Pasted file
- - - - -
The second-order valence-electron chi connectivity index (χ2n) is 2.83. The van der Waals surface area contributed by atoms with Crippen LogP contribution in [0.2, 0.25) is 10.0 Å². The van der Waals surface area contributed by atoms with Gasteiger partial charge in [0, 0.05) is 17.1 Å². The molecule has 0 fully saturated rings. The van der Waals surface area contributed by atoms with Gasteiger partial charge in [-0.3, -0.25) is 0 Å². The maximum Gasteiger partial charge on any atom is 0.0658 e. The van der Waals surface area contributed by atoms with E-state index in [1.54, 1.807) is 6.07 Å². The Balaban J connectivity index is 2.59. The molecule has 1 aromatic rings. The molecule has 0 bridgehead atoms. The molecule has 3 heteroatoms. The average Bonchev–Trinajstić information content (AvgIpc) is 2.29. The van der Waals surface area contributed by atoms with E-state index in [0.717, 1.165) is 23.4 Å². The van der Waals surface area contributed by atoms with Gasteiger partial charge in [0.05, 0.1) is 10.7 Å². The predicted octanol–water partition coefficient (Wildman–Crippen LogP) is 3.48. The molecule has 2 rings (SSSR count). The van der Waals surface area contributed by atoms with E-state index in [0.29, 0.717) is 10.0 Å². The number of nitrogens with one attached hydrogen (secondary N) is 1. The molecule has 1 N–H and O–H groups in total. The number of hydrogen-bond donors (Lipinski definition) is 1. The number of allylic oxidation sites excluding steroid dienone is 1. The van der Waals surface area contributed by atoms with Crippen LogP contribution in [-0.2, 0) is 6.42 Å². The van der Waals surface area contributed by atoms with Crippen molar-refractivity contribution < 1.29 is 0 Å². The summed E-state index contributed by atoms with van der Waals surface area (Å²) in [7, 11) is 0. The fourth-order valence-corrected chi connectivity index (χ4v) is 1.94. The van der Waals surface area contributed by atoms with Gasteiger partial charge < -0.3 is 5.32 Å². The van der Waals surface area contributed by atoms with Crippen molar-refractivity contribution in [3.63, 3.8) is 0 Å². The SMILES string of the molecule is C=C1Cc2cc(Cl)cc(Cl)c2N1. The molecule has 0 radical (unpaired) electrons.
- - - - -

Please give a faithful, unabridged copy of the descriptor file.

The second-order valence-electron chi connectivity index (χ2n) is 2.83. The van der Waals surface area contributed by atoms with Crippen LogP contribution in [0.2, 0.25) is 10.0 Å². The van der Waals surface area contributed by atoms with Gasteiger partial charge in [0, 0.05) is 17.1 Å². The molecule has 0 fully saturated rings. The van der Waals surface area contributed by atoms with Gasteiger partial charge in [-0.3, -0.25) is 0 Å². The maximum Gasteiger partial charge on any atom is 0.0658 e. The van der Waals surface area contributed by atoms with E-state index in [1.54, 1.807) is 6.07 Å². The Balaban J connectivity index is 2.59. The molecule has 1 aromatic rings. The molecule has 0 bridgehead atoms. The molecule has 3 heteroatoms. The average Bonchev–Trinajstić information content (AvgIpc) is 2.29. The van der Waals surface area contributed by atoms with E-state index in [0.717, 1.165) is 23.4 Å². The van der Waals surface area contributed by atoms with Gasteiger partial charge in [0.05, 0.1) is 10.7 Å². The predicted octanol–water partition coefficient (Wildman–Crippen LogP) is 3.48. The molecule has 2 rings (SSSR count). The van der Waals surface area contributed by atoms with E-state index in [0.29, 0.717) is 10.0 Å². The number of nitrogens with one attached hydrogen (secondary N) is 1. The molecule has 1 N–H and O–H groups in total. The number of hydrogen-bond donors (Lipinski definition) is 1. The number of allylic oxidation sites excluding steroid dienone is 1. The van der Waals surface area contributed by atoms with Crippen LogP contribution in [-0.2, 0) is 6.42 Å². The van der Waals surface area contributed by atoms with Crippen molar-refractivity contribution < 1.29 is 0 Å². The summed E-state index contributed by atoms with van der Waals surface area (Å²) in [7, 11) is 0. The fourth-order valence-corrected chi connectivity index (χ4v) is 1.94. The van der Waals surface area contributed by atoms with Gasteiger partial charge < -0.3 is 5.32 Å². The van der Waals surface area contributed by atoms with Crippen molar-refractivity contribution in [3.63, 3.8) is 0 Å². The SMILES string of the molecule is C=C1Cc2cc(Cl)cc(Cl)c2N1. The molecule has 0 radical (unpaired) electrons.